Machine Learning in an Adversarial Environment: Part 1

The applications and uses of Machine Learning have pervaded a lot of fields and security is no exception, from flagging anomalous behavioural patterns to classifying files as malicious and so on. The general use of machine learning as mentioned by Mitchell is in the areas in which it is too complex to define a solution or the environment in which there is too much flux, the environment dynamically evolves.Security is often thought of as a chess game in which the players not only try to out think and undermine each other, but must do so anticipating the other’s moves. Current deployed systems making use of machine learning include spam filtering systems, intrusion detection systems, virus detection and so on. In these systems the algorithm used (Markov Models, ANNs, SVMs etc) are retrained on new data to accommodate the latest patterns and trends. The problem arises due to the fact that adversaries are also aware of the fact that the retraining takes place. The study of how to protect these algorithms from an adversary who may use the knowledge of how the algorithm works to compromise the system is adversarial machine learning.

The basic problem with the above approach is that the learning part cannot be static, if the machine learning algorithm is not updated to the latest trends and patterns, the whole point of security becomes meaningless. And in this dynamic environment provides opportunities to cause mayhem, for eg. poison the learner’s classifications in a targeted manner [1], by crafting input data to make the learner infer features that are not actually malicious to increase false positives or bias the learnt patterns to cause some other ones to be misclassified. The types of attacks and their taxonomy are mentioned in the research paper [2] “Can Machine Learning be Secure?” by Marco Barreno et al. The relevant properties of attacks as explained in [2] are given below:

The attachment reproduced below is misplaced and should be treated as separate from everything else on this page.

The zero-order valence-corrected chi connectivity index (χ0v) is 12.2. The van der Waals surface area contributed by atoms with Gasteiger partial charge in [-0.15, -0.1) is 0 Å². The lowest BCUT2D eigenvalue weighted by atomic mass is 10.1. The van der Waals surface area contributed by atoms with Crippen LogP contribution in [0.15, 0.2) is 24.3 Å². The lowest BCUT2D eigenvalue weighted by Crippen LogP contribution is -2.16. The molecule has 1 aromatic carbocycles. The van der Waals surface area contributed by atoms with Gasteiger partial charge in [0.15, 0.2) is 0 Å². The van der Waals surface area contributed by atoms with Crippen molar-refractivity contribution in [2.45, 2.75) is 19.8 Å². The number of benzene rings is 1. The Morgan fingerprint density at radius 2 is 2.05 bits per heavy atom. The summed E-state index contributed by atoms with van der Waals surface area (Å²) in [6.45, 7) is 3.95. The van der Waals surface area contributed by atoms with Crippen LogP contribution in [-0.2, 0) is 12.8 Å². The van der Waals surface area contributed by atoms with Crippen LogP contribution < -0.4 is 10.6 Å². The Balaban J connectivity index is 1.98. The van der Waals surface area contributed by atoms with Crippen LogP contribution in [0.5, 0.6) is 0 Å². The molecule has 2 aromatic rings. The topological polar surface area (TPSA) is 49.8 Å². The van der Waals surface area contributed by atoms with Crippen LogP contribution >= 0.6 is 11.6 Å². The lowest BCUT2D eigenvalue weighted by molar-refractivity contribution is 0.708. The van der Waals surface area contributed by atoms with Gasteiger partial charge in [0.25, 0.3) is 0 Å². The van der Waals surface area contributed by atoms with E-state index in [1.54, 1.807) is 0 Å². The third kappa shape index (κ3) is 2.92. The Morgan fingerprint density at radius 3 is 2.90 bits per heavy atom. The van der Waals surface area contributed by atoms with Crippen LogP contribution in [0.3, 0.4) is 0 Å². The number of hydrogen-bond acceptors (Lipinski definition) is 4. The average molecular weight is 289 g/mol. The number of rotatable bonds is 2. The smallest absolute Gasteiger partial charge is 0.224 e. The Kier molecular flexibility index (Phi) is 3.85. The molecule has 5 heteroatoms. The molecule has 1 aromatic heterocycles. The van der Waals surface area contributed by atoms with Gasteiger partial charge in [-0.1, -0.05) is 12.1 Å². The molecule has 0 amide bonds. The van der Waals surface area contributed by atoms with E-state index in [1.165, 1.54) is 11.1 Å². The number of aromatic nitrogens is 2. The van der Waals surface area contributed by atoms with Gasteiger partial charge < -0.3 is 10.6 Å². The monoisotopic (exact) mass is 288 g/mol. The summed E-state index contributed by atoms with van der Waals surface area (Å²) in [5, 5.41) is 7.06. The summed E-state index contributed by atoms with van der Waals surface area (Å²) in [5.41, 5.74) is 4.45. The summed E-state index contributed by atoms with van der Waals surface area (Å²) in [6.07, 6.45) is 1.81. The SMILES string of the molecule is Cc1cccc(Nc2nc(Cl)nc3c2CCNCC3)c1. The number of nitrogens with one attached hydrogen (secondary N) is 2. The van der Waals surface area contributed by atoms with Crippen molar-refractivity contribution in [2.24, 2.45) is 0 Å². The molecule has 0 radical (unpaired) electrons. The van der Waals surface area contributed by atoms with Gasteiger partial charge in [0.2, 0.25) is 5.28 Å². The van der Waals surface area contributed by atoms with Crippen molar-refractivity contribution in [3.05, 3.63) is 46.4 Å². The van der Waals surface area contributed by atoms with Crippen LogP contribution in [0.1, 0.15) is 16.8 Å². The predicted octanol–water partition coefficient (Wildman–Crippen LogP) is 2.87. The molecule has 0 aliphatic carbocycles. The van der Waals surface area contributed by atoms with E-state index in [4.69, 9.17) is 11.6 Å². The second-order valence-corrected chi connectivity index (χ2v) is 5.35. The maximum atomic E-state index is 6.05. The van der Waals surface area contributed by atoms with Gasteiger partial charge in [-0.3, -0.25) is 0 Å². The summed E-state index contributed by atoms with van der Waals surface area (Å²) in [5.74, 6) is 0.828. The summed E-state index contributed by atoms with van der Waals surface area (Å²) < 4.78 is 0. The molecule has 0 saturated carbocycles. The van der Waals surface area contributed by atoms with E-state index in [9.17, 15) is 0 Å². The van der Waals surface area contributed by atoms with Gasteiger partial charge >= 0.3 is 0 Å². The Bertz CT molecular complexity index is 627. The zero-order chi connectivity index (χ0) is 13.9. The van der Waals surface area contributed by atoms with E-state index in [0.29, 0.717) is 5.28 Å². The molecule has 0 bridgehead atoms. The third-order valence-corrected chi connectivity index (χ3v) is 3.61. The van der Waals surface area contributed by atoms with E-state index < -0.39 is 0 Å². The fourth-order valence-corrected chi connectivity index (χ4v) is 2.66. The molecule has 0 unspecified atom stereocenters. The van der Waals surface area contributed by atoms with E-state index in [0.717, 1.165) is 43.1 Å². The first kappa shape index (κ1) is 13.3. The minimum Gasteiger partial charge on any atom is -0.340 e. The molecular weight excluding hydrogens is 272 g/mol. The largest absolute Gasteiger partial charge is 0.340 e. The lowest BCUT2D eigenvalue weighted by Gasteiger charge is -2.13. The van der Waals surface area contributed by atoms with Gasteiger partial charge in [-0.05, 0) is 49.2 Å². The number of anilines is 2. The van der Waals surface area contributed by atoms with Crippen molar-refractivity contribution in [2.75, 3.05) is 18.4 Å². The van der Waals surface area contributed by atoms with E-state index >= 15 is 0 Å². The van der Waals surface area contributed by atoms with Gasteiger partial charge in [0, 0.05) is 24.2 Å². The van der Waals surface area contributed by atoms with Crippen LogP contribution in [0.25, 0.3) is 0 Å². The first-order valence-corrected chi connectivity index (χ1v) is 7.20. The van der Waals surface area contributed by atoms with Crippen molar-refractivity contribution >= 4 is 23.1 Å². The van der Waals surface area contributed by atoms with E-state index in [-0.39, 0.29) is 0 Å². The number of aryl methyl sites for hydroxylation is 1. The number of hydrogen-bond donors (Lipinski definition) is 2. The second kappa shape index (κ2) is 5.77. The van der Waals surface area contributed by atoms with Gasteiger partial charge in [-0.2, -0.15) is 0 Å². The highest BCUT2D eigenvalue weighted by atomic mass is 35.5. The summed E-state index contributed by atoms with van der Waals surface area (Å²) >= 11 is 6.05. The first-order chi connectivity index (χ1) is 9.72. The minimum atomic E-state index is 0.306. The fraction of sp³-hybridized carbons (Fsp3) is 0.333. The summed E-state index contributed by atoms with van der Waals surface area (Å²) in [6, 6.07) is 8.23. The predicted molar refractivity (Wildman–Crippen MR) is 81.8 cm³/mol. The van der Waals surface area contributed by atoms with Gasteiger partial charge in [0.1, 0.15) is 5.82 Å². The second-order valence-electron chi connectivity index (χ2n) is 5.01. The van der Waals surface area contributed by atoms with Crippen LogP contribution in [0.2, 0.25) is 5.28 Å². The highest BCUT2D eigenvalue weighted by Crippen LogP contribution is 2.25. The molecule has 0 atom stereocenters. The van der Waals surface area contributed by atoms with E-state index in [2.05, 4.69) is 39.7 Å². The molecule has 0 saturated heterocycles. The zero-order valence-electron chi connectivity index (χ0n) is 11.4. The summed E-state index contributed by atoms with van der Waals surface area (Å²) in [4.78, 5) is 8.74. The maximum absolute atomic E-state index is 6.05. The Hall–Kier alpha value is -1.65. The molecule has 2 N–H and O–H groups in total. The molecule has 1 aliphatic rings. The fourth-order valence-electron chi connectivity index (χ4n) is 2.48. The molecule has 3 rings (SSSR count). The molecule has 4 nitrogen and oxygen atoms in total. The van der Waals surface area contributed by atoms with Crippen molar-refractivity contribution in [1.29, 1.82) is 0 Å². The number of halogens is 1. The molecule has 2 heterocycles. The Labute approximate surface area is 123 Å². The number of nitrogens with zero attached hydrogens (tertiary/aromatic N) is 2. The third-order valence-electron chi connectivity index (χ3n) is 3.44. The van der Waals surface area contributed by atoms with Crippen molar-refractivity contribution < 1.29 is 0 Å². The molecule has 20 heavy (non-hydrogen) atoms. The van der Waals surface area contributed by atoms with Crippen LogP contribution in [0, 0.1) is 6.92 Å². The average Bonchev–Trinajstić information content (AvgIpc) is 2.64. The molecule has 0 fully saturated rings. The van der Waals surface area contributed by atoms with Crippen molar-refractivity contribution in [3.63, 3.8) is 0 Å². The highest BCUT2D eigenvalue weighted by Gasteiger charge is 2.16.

• Influence of the Attack
    • Causative: Causative Attacks alter the training process through influence over the training data.
    • Exploratory: Exploratory attacks do not alter the training process but use other techniques such as probing the learner or offline analysis, to discover information.
  • Specificity of the Attack
    • Targeted: The specificity of the attack is a continuous spectrum. At the targeted end the focus of the attack is a small set of events or a particular event. For eg. misclassification of a specific family of malware etc. The aim is to get this particular malware through.
    • Indiscriminate: At the indiscriminate end, the adversary has a more flexible goal that involves a very general class of events, such as misclassification of any family of malware.The aim is to compromise the system and hence, the specific malware is crafted after the misclassification attack is executed.
  • Security Violation of the Attack
    • Integrity: An integrity attack results in the misclassification of a malicious event as benign ( false negative).
    • Availability: An availability attack is a broader class of attack than an integrity attack. An availability attack results in so many classification errors, both false negatives and false positives, that the system becomes effectively unusable.

By the above definition if an attack manages to poison the training data such that a malware classifier classifies a malware as benign would be a causative integrity attack

[1] Adversarial Machine Learning by Ling Huang et al.

[2] Can Machine Learning be Secure? by Marco Barreno et al


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